If you haven’t tried chocolate coffee tequila, stop at Mama Lucia tequila distillery not far from the Los Arcos lookout. After the free tour and tasting, we decided to bring home a bottle to enjoy at home. Yes, Chocolate coffee tequila! It’s our new favorite decadent desert drink!
dinner with a view in mismaloya
We rarely treat ourselves to “fancy” dinners, preferring to spend our money on more vacations.However, if you are going to treat yourself to the best restaurant in town, you can do it for 1/4 of the price in Mexico versus California. The 19 peso to one dollar exchange rate is extremely favorable for us tourists. We remember when it was 10 to 1 just fifteen years ago!We treated ourselves to an amazing meal at Le Kliff in Mismaloya, known for its incredible views.
You can see all of Bahia de Banderas from Le Kliff, and it really helped us put the area in perspective like a map.From here we could see that all of these little towns and bays are part of one very large bay (Banderas) with Rancho Banderas Punta Mita directly across from Mismaloya, and Puerto Vallarta at the middle of the C shape.
After a lot of sightseeing, the waves picked up for the second half of our week. Finally, my husband was in heaven surfing, and I was able to get back to my Jodi Piccult book!
Four years ago, October 29, 2012, we encountered one of our most surreal experiences. We ignored evacuation orders and stayed in our home in Monmouth Beach, New Jersey as Hurricane Sandy made landfall.
A 15-20 foot tall sea wall stretched along the coast in front of our house, protecting it from storm tides. Pillars elevated the main living space above the garage. In front of the garage, we put about 50 sand bags.
The forecast only called for about 65mph winds, and so we figured we would be fine. We had recently installed automatic aluminum shutters on all windows except the backside of our house. We believed the shutters could withstand at least 100mph winds. As long as the storm was within the forecasted range, we felt we were safe. However, just before landfall, the storm strengthened and made a turn for the worse. This brought a larger than expected sea level surge and wind speeds up to 110mph (45mph faster than forecasted).
By about 7pm when the forecasts got dramatically worse, we were beginning to regret our decision. However, we knew it was too late to leave at that point. The town was already flooding from the backside bay at high tide before the storm even made landfall.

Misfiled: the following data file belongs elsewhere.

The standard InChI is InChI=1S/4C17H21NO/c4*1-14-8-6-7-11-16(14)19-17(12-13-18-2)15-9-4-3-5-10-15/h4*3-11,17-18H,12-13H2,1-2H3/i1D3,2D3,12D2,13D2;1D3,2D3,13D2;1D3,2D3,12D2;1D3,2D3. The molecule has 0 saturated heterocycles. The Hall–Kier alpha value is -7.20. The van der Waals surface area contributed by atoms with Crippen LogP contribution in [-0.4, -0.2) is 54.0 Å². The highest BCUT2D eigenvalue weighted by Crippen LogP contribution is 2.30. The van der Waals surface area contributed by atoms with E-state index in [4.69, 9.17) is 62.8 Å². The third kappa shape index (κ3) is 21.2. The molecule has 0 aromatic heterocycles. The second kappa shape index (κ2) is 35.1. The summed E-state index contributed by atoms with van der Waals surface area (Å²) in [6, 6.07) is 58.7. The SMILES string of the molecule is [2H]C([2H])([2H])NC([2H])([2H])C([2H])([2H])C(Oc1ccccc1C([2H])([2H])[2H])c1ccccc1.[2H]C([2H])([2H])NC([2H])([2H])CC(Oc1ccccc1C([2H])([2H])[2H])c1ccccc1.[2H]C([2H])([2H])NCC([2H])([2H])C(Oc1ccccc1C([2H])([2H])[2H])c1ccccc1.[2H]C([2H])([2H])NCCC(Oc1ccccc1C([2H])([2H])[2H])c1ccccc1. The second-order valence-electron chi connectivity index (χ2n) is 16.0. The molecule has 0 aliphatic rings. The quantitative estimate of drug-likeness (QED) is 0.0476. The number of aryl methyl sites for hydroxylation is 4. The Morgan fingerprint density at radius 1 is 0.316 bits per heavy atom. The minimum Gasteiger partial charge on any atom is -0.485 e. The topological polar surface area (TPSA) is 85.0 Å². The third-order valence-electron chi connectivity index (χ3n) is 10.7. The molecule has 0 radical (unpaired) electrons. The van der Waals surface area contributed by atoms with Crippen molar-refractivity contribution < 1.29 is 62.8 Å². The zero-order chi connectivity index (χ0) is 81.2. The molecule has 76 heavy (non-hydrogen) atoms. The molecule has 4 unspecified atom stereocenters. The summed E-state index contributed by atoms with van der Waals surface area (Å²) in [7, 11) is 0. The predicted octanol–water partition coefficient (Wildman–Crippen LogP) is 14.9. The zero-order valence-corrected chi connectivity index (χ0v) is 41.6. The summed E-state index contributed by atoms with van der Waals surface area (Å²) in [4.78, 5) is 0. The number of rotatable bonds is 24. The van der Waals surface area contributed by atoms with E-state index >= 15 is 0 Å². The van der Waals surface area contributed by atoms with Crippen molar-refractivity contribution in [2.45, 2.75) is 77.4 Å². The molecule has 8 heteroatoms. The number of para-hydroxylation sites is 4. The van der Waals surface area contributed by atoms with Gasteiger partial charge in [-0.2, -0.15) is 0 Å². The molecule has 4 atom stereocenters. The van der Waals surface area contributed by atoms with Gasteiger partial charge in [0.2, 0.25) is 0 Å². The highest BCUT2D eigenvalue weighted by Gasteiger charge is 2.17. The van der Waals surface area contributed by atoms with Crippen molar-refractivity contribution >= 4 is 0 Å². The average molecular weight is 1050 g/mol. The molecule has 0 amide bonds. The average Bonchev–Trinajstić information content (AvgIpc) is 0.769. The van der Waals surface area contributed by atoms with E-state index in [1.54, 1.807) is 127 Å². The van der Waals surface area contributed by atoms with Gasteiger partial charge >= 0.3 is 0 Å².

The shutters blocked our view of the ocean, but we could peak our head out the side door to get a view of the rising ocean. We began to worry as we watched the entire ocean level rise to nearly the height of the sea wall. With the ocean level that high, the 10-15 foot waves rolling in poured right over the sea wall. The video below shows the waves crashing over the wall early in the storm. It got much worse later in the night, but we lost the footage.
Fortunately, the shutters kept us safe. However, it was a very long and loud night. The wind rattled the shutters, even bending the windows as it forced its way through the slats. We slept in the basement next to the garage to escape the noise. This was probably the least safest spot in the house, but the quietest as there were no windows facing the ocean. With no electric power, we did our best to ignore the hurricane. Eventually, we fell asleep.
We awoke the next morning to our most surreal morning ever. The side door by the garage had gravel from the front yard piled up against it. Ironically, the gravel probably added to the protection provided by the sand bags.
We stepped over the gravel and looked at the road at the end of our driveway. Normally, cars were driving up and down the shore. Instead, sand and debris covered the road. The unreality of it all began to sink in. With that much sand covering the road to our town, we were going to be on our own for a while.
The waves knocked down the fence to our backyard. The water also dragged all of the rocks, sand and pavers from our front landscaping to our backyard and pool. We had no power, and our cell phones didn’t work.
We began trudging through the sand covered road through town trying to make sense of it all. Houses were partially collapsed. Boats that had been in the bay were strewn across front yards all over town. When we reached Sea Bright by foot, the neighboring town a mile north, we were directed to turn back due to a gas leak.
We were without power for about the next 12 days. After a few days, we secured a generator, and a friend wired it to run some basics for our house. The roads were cleared within a few days and emergency supplies followed.